RPA is best fit for repetitive transactional processes with a high transaction volume. This enables a simple straight forward use of RPA with little risk and high economy of scale. Automating exceptions, for example the handling of special high-risk claims, do in general not pay off since they may only happen a few times per year and may in each case require adjustments to the RPA bot.
A process benefitting from RPA requires digital input and output of data, for example the creation of a spreadsheets with customer data from one system that needs to be entered into another application. A business process with lots of manual analogue working steps benefits less from RPA. It is also helpful if the data to be handled is straight forward text or numeric data. Complex images are more difficult to deal with – although the continuing improvement of Optical Character Recognition (OCR) technologies can help here.
If several application systems that support a process are not integrated through APIs, this could be another opportunity for creating value through the use of RPA. RPA can provide the required integration. In this situation it is helpful if the technical system access is easy, for example it simplifies the RPA application if there is no need to address security software of cloud-based applications. In general, the change rate of the systems RPA has to access should be low to avoid frequent RPA configuration adjustments.
Some of the most important technical criteria, to verify the fit of RPA as an improvement approach, are summarised in figure 7.
Figure 7: Selected criteria to verify the fit of RPA as improvement approach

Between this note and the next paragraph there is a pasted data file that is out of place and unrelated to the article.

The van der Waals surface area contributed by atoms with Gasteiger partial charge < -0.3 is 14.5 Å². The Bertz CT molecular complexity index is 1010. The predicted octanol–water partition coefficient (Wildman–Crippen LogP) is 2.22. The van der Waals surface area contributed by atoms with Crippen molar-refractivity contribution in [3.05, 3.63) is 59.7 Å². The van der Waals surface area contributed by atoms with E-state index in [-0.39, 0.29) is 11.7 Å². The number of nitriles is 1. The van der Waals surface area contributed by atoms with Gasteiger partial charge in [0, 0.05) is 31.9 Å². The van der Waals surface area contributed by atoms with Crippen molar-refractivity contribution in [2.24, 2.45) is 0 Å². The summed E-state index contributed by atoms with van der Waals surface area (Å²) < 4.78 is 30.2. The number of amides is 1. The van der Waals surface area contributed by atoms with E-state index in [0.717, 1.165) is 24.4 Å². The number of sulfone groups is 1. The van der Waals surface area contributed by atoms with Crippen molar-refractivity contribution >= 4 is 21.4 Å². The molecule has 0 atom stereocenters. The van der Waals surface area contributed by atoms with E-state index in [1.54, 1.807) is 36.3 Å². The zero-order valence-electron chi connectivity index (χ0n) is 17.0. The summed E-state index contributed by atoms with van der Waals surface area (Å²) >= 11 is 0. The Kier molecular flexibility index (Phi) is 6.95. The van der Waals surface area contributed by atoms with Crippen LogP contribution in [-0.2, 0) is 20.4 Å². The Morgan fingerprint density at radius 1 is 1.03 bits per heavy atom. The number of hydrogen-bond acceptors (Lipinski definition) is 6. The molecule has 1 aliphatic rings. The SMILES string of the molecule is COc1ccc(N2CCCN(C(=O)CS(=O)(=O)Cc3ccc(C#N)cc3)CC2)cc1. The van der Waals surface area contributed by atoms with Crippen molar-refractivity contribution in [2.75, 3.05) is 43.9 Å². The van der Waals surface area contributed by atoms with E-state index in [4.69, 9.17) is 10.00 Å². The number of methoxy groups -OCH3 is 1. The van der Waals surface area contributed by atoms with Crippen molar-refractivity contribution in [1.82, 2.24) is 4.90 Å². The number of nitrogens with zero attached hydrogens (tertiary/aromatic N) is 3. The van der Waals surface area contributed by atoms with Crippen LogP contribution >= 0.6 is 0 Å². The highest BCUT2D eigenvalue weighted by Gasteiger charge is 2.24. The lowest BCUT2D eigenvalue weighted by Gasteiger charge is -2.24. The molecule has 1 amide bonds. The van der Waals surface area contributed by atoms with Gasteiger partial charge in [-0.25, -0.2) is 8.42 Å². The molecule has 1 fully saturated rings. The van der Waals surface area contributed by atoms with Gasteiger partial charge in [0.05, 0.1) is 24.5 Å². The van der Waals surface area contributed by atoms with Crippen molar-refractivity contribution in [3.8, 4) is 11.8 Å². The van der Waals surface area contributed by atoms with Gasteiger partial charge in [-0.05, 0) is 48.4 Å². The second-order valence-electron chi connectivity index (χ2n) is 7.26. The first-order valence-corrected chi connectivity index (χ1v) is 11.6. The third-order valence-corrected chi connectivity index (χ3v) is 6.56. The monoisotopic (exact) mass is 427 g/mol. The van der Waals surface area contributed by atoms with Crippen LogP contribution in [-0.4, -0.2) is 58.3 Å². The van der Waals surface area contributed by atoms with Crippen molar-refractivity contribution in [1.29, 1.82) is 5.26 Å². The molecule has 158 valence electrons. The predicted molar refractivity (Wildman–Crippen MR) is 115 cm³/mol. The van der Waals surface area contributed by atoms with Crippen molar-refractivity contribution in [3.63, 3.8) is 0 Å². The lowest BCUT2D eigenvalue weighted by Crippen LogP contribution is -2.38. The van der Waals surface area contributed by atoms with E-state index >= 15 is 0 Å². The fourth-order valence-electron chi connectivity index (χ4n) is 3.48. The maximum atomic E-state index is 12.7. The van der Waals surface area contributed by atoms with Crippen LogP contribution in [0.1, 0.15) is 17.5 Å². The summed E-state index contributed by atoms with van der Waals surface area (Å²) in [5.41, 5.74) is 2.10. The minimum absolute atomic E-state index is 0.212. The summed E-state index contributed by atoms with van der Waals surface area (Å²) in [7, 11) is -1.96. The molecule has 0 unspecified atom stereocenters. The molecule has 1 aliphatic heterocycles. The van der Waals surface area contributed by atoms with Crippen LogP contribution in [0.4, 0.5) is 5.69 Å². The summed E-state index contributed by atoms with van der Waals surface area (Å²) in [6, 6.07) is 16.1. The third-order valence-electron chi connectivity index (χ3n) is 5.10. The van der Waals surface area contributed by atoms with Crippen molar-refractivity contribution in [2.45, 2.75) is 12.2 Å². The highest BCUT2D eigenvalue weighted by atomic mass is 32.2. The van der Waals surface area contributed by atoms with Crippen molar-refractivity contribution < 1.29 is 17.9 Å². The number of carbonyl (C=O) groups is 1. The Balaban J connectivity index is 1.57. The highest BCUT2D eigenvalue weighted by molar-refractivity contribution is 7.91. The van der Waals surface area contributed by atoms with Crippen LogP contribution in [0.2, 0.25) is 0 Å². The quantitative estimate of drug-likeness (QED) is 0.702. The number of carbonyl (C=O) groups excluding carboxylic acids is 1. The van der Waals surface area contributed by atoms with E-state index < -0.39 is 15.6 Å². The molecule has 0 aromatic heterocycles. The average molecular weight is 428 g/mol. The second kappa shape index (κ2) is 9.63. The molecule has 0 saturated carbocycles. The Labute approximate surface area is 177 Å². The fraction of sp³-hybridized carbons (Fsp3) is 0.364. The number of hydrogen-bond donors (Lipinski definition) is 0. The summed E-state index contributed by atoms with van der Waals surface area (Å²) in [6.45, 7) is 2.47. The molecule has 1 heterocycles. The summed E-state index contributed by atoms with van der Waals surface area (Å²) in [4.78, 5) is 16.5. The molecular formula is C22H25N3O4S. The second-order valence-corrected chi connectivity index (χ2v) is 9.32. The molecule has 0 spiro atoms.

The decisions in RPA-enabled processes should be based on clearly defined rules that can be automated. Judgement-based decisions are much more difficult to handle through RPA. However, Artificial Intelligence (AI) capabilities can increasingly help here. Hence, this option must be checked on a case by case basis.
In general RPA is a good fit for stable, well defined processes with as few exceptions as possible. Frequently adjusting processes or even emerging processes normally require significant RPA management effort that may be prohibitive for its use.
If a high impact low maturity process is a candidate for RPA according to these technical criteria, it has to be determined now whether the RPA effects support the value-drivers related to these processes. Only if RPA improves the process in regard to these value-drivers is it worth launching an RPA implementation. The result is a set of processes suited for improvement through RPA deployments that can be used to define appropriate projects and project portfolios (Kirchmer, Franz, Gusain, 2018).
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